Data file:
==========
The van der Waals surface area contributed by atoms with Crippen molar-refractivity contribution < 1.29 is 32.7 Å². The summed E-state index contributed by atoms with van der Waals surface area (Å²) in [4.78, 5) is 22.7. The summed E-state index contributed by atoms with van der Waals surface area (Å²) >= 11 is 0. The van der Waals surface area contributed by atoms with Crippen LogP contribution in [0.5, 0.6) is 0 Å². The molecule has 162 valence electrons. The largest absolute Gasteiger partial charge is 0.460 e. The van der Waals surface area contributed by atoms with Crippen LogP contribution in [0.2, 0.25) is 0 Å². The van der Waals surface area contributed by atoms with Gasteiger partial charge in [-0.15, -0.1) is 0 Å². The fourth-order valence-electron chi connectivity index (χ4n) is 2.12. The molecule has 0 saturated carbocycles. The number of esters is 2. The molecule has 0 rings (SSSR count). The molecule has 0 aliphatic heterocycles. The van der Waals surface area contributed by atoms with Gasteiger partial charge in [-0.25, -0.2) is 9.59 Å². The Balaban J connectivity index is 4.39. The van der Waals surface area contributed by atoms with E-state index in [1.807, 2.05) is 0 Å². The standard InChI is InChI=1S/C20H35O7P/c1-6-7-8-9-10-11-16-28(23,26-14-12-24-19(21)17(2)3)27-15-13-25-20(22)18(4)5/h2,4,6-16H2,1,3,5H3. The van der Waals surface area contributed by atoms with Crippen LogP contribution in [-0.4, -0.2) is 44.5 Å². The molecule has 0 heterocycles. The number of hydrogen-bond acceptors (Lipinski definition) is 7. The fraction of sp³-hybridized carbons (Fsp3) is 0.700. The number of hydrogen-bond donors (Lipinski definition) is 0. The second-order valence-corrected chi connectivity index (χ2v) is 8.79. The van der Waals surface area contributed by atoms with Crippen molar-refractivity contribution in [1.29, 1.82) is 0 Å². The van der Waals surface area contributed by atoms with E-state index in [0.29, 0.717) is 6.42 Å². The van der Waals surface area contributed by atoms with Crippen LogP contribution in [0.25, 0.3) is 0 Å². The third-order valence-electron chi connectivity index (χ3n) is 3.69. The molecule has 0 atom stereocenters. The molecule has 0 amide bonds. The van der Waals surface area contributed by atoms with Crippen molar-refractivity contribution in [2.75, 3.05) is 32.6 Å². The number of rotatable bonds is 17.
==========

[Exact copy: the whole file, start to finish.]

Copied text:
The van der Waals surface area contributed by atoms with Crippen molar-refractivity contribution < 1.29 is 32.7 Å². The summed E-state index contributed by atoms with van der Waals surface area (Å²) in [4.78, 5) is 22.7. The summed E-state index contributed by atoms with van der Waals surface area (Å²) >= 11 is 0. The van der Waals surface area contributed by atoms with Crippen LogP contribution in [0.5, 0.6) is 0 Å². The molecule has 162 valence electrons. The largest absolute Gasteiger partial charge is 0.460 e. The van der Waals surface area contributed by atoms with Crippen LogP contribution in [0.2, 0.25) is 0 Å². The van der Waals surface area contributed by atoms with Gasteiger partial charge in [-0.15, -0.1) is 0 Å². The fourth-order valence-electron chi connectivity index (χ4n) is 2.12. The molecule has 0 saturated carbocycles. The number of esters is 2. The molecule has 0 rings (SSSR count). The molecule has 0 aliphatic heterocycles. The van der Waals surface area contributed by atoms with Gasteiger partial charge in [-0.25, -0.2) is 9.59 Å². The Balaban J connectivity index is 4.39. The van der Waals surface area contributed by atoms with E-state index in [1.807, 2.05) is 0 Å². The standard InChI is InChI=1S/C20H35O7P/c1-6-7-8-9-10-11-16-28(23,26-14-12-24-19(21)17(2)3)27-15-13-25-20(22)18(4)5/h2,4,6-16H2,1,3,5H3. The van der Waals surface area contributed by atoms with Crippen LogP contribution in [-0.4, -0.2) is 44.5 Å². The molecule has 0 heterocycles. The number of hydrogen-bond acceptors (Lipinski definition) is 7. The fraction of sp³-hybridized carbons (Fsp3) is 0.700. The number of hydrogen-bond donors (Lipinski definition) is 0. The second-order valence-corrected chi connectivity index (χ2v) is 8.79. The van der Waals surface area contributed by atoms with Crippen molar-refractivity contribution in [1.29, 1.82) is 0 Å². The van der Waals surface area contributed by atoms with E-state index in [0.29, 0.717) is 6.42 Å². The van der Waals surface area contributed by atoms with Crippen LogP contribution in [0.25, 0.3) is 0 Å². The third-order valence-electron chi connectivity index (χ3n) is 3.69. The molecule has 0 atom stereocenters. The molecule has 0 amide bonds. The van der Waals surface area contributed by atoms with Crippen molar-refractivity contribution in [2.75, 3.05) is 32.6 Å². The number of rotatable bonds is 17.